Calendar-year 2019 continues the recent trend of few state and local tax developments having significant effects on the insurance industry. However, some legislation has passed in the first half of the year that contains potential tax ramifications for insurers. Below is a summary of these items.
- Illinois Governor J.B. Pritzker’s “fair tax proposal” includes an increase to the corporate income tax rate from 7 percent to 7.99 percent as of January 1, 2021. Note that this rate increase will only be effective if a constitutional amendment related to tax limitations in the state is subsequently passed in the November 2020 Illinois general election.
- Minnesota passed a technical correction to its 2017 tax reform to clarify the imposition of direct or combined income tax on insurance companies, effective retroactively for tax years beginning January 1, 2017. Specifically, the correction clarifies that only disqualified captive insurance companies are subject to the income tax and reinforces the exemption for insurers domiciled in states that don’t impose retaliatory tax or are domiciled in a reciprocal tax state.
- Nevada has removed the requirement for business entities to file a commerce tax return if their Nevada gross revenue for a fiscal year is under the $4,000,000 exemption, effective June 3, 2019.
- New Mexico has implemented mandatory unitary combined reporting for corporate income taxes beginning in 2020. While insurance companies generally are exempt from direct imposition of the income tax and inclusion in a combined group in New Mexico, insurers not licensed in the state aren’t exempt.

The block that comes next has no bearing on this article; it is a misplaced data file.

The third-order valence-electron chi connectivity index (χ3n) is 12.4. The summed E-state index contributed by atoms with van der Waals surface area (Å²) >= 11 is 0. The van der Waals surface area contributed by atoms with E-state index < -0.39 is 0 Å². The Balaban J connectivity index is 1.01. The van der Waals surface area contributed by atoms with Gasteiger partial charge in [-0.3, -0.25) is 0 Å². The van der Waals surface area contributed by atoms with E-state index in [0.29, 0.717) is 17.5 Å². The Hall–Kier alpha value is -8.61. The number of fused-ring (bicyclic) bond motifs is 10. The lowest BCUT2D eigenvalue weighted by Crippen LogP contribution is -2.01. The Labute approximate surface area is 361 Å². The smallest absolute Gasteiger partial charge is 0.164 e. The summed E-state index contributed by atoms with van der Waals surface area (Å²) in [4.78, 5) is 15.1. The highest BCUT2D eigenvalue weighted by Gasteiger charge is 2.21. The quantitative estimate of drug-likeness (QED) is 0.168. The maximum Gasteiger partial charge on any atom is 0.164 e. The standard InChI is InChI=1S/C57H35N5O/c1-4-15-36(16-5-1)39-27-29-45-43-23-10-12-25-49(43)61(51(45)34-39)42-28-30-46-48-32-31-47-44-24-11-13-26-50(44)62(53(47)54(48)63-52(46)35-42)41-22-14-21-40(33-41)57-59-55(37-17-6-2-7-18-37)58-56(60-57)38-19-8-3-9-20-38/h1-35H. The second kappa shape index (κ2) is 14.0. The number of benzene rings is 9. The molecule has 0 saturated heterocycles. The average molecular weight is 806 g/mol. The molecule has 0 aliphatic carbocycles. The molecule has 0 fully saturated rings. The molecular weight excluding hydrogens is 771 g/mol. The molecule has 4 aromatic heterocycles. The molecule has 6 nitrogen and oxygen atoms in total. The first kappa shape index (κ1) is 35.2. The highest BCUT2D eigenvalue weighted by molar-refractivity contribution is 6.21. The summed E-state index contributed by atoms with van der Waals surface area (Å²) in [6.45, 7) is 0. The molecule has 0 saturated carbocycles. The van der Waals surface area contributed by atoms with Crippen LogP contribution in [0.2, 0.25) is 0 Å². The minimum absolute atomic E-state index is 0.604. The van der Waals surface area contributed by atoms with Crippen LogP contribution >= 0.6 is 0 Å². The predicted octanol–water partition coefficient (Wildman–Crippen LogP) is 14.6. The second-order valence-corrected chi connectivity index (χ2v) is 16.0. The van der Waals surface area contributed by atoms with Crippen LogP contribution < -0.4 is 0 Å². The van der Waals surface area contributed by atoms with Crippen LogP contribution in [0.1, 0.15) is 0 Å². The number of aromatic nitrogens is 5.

- Oregon will impose a new corporate activity tax (CAT) on a unitary combined basis as of January 1, 2020. Taxpayers will include C and S corporations, partnerships, sole proprietorships and other business entity types with taxable Oregon commercial activity in excess of $1 million. The CAT is imposed at a rate of 0.57 percent on Oregon-sourced commercial activity in excess of $1 million, plus a $250 flat fee. The CAT is a separate return and in addition to all other Oregon tax liabilities/filings for taxpayers.
- West Virginia will repeal the premium tax on annuity considerations collected and/or received by an insurer, effective January 1, 2021.
- A number of states have passed legislation over the past year to clarify that travel insurance is to be classified as inland marine insurance and subject to the associated premium tax. The policies are sourced to each state as sold to residents, certain primary certificate holders or certain blanket travel insurance policyholders, excluding any amount received for travel assistance services or cancellation fee waivers.
- Arkansas S. 399 – Passed, effective October 1, 2019
- Louisiana H. 542 [Laws 2017] – Passed, effective January 1, 2018
- Maryland H. 979/S. 652 [Laws 2018] – Passed, effective October 1, 2018
- Mississippi S. 2829 – Session adjourned, failed to pass
- North Carolina H. 755 – Passed, effective January 1, 2020
- Rhode Island H. 5207/S. 356 – Passed, effective October 1, 2019
- Texas H. 2587 – Passed, effective September 1, 2019
- Virginia H. 2186/S. 1565 – Passed, effective July 1, 2019
To learn more about these developments and how they could affect your organization or for assistance with any of these new provisions, contact your BKD trusted advisor or use the Contact Us form below.